So how did your garden do this year? Generally cool temperatures have kept many tomatoes green and not helped many crops, especially berries. On the other hand, cool and regular showers have our lettuce still going strong, when it is normally virtually toasted by early August. We're enjoying a second go-round of peas and were enjoying a bumper crop of beans until the frosts of early September took them out.
But more than just good weather and careful tending is required to pull off a successful garden. Many crops, wildflowers and other plants are reliant on insects for pollination in order to successfully bear fruit and viable seeds. Bees provide the vast majority of these pollination services to agriculture and natural ecosystems. Honeybees can increase yield in 96 per cent of animal-pollinated crops and insect pollination in general (mostly bees) is necessary for 75 per cent of human crops worldwide. If you like berries, coffee, nuts and other foods, you want bees.
But recent declines in bee populations around the world raise significant concern for the future for both agricultural productivity and wild plant communities. The majority of agricultural and apicultural (bee keeping) scientists now agree that significant declines have occurred in honeybees world wide. Some estimates suggest a 59 per cent loss of honeybee colonies in the U.S. between 1947 and 2005.
As domestic bee populations decline, wild bee populations are also thought be suffering widespread losses. Recent work in Illinois found half the bumblebee species there were either extirpated (no longer existing in certain areas, but present elsewhere) or had suffered declines. The trouble is we don't know much about wild bees. To document a decline you need both current population estimates and from some time in the past. We just don't have much of that data. Where the data are available, the news is not good.
A recent review of pollinator declines, published in the journal Trends in Ecology and Evolution, reports on evidence of the decline and what is driving it. Habitat loss is indicted as a key driver of wild bee declines. As natural ecosystems are urbanized or otherwise altered, most native bees suffer along with other wildlife species. Hand-in-hand with bee declines are losses of plant diversity. In some cases this becomes a chicken-and-egg scenario. Many plants rely on bees for pollination and reproduction and vice-versa. If one is removed from the ecosystem the other also fails. Trying to figure out which declined first is difficult and not always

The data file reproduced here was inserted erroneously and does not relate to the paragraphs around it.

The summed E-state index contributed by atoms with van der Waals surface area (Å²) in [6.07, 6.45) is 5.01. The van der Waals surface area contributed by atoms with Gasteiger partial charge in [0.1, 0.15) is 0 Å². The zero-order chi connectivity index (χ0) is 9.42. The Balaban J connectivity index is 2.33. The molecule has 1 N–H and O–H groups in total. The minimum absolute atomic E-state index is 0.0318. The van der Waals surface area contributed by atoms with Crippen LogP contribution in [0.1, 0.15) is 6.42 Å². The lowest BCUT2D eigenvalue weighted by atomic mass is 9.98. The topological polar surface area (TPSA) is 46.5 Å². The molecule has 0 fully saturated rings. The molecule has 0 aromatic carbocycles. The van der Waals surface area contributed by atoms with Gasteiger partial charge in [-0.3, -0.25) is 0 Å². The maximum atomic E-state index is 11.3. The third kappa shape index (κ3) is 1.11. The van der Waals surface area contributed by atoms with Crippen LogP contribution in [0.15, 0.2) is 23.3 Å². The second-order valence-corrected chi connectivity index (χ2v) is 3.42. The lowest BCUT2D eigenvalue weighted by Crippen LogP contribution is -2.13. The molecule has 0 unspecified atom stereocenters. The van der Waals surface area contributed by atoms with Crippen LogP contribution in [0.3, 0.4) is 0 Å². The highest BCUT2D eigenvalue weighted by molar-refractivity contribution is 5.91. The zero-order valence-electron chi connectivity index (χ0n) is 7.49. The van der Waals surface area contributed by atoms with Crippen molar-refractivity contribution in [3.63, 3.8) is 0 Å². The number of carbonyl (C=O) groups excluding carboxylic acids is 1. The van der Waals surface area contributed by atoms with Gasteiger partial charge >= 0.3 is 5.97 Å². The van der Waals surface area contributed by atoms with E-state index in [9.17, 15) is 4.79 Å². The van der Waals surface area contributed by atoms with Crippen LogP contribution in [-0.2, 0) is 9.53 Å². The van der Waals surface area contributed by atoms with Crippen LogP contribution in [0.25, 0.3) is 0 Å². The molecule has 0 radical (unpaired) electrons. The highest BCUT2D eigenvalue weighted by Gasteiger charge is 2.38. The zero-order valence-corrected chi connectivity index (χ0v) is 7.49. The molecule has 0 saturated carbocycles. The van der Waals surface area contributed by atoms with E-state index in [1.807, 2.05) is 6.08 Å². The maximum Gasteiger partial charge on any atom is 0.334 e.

Intensified agricultural activity is another driver. Insecticides in particular kill bees directly, while herbicides and fertilizers are implicated as reducing food availability to bees and other pollinators.
One cause of bee declines that has received media coverage is the introduction of a parasitic mite from Asia. The Varroa mites latch on to bees and feeds on the insect's hemolymph (essentially insect blood). Further weakening the bee are various viruses transmitted by the mite so that entire bee colonies can be wiped out. Some estimates suggest that all feral honey bee colonies in the Europe and the United States have disappeared as a result of Varroa mites.
Climate change may also impact bees. Mismatches in bee emergence and plant flowering can result in reduced productivity for both bee and plant. All these drivers may act independently or in an additive effect that combine to drive local declines farther and faster. The consequences for agricultural and food production are significant, though they can rent travelling honey bee colonies at the time when pollinated is needed most.
Most home gardeners can't justify that level of cost. Worrying about late and early frosts is enough of a challenge. Adding in doubts about whether your garden will be pollinated is just one more uncertainty.